The Olympic Games started a week ago in Brazil with the prospect of three weeks of non-stop sports coverage across the media. Even if our interest is slight, we cannot ignore the Olympics and it does have spiritual lessons.

The original Olympics started in Greece long before the time of Christ and had, by then, become a familiar event. Which may have prompted the Apostle Paul to use the Olympics as an ‘object lesson’ when he wrote to one of the first Christian churches about the ‘prize’ of being in God’s Kingdom:

“Do you not know that those who run in a race all run, but one receives the prize? Run in such a way that you may obtain it. And everyone who competes for the prize is temperate in all things. Now

[the athletes] do it to obtain a perishable crown, but we for an imperishable crown. Therefore I run thus:not with uncertainty. Thus I fight:not as one who beats the air. But I discipline my body and bring it into subjection, lest, when I have preached to others, I myself should become disqualified [for the prize].” (1 Corinthians 9:24-27 NKJV)

 Just think of the dedication, preparation, cost and sacrifice needed by those who are battling for an Olympic Medal that will eventually fade and tarnish. We must ask ourselves whether we go to similar efforts to win the prize of eternal life?

Daily exercise

Many people these days already recognise the importance of physical exercise, so they play a sport or go jogging. But as Paul told the young Christian Timothy, practicing godliness is even more important:

“For bodily exercise profits a little, but godliness is profitable for all things, having promise of the life that now is and of that which is to come.” (1Timothy 4:8 NKJV)

Occasional church-going is not enough! We need to practice being a Christian every day! A good place to start is regular Bible reading.

Being a ‘professional’ Christian

Why is it that when we come to religion we sometimes seem to think that we do not need to ‘keep practicing’ day-in and day-out, like the Olympic Medal winners do? Professional athletes literally eat, breathe and sleep their sport. They practice continually until they know that they will react correctly in every situation.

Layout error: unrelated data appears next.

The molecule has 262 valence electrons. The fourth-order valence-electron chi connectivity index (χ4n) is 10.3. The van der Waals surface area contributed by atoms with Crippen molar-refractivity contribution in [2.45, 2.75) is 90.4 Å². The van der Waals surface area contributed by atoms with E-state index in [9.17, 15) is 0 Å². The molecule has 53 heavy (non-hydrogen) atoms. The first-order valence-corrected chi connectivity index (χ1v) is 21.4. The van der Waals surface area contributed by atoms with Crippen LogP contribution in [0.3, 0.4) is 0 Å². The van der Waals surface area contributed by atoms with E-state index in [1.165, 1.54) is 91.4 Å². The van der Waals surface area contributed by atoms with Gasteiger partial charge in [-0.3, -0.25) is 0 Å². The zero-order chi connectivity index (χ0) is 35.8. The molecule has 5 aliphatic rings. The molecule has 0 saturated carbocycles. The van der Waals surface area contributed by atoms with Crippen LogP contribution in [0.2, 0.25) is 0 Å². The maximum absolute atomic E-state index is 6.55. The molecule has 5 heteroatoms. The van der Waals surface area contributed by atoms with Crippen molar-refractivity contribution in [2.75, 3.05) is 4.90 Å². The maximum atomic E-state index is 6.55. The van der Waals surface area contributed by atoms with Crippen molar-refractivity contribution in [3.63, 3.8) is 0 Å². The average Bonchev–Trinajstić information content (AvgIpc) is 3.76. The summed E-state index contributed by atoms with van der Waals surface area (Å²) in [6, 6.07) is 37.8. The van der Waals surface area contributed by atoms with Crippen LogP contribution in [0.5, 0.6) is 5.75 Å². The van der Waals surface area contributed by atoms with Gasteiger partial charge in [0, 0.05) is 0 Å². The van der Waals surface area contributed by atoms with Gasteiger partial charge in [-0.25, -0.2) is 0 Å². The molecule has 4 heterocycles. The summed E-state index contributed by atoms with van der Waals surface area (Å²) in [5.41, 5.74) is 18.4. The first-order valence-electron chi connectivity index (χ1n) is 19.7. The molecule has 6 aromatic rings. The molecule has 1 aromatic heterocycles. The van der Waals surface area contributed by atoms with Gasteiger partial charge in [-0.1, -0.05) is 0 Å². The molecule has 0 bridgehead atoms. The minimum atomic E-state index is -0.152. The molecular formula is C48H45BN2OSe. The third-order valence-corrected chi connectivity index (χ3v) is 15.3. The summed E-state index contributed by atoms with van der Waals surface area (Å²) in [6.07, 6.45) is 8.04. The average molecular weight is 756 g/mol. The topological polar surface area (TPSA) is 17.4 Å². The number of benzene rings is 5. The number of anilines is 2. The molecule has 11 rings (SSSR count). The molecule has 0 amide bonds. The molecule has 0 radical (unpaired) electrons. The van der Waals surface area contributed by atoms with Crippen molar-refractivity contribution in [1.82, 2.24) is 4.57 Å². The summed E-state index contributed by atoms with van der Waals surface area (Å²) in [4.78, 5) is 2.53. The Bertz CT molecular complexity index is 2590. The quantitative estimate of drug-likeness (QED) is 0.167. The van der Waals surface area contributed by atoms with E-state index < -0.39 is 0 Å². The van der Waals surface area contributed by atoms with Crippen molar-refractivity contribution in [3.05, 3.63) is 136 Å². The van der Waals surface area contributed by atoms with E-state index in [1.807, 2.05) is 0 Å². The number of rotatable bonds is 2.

Similarly, professional athletes in every age realise that their body is important to their career. For that reason they are careful not to abuse or hurt it. Which prompted Paul to ask this question in his letter:

“Do you not know that your body is the temple of the Holy Spirit…and you are not your own? For you were bought at a price; therefore glorify God in your body and in your spirit, which are God’s.” (1 Corinthians 6:19-20 NKJV)

Paul pointed out that top class athletes had to be “temperate in all things”. In other words, they had to practice self-control over diet, the amount of training they did, and the sort of amusements they allowed themselves.

Paul felt the same way about his fellow Christians who were in “the race for life eternal”. He wrote that our spiritual side needs to be regularly fed the correct food and spiritually unhelpful distractions need to be excluded from our lives, if we are to have any hope of winning a place in God’s Kingdom!

Be a winner!

Olympic sport is a brutal contest – there are only a very few medal winners and lots of losers despite all their efforts.

But in God’s Kingdom that’s coming soon there will be many winners. That’s the heart-warming contrast to the competitive world in which we live.

It’s not a ‘game’ and we can all be winners!! But only if we focus ourselves whole-heartedly on that valuable prize.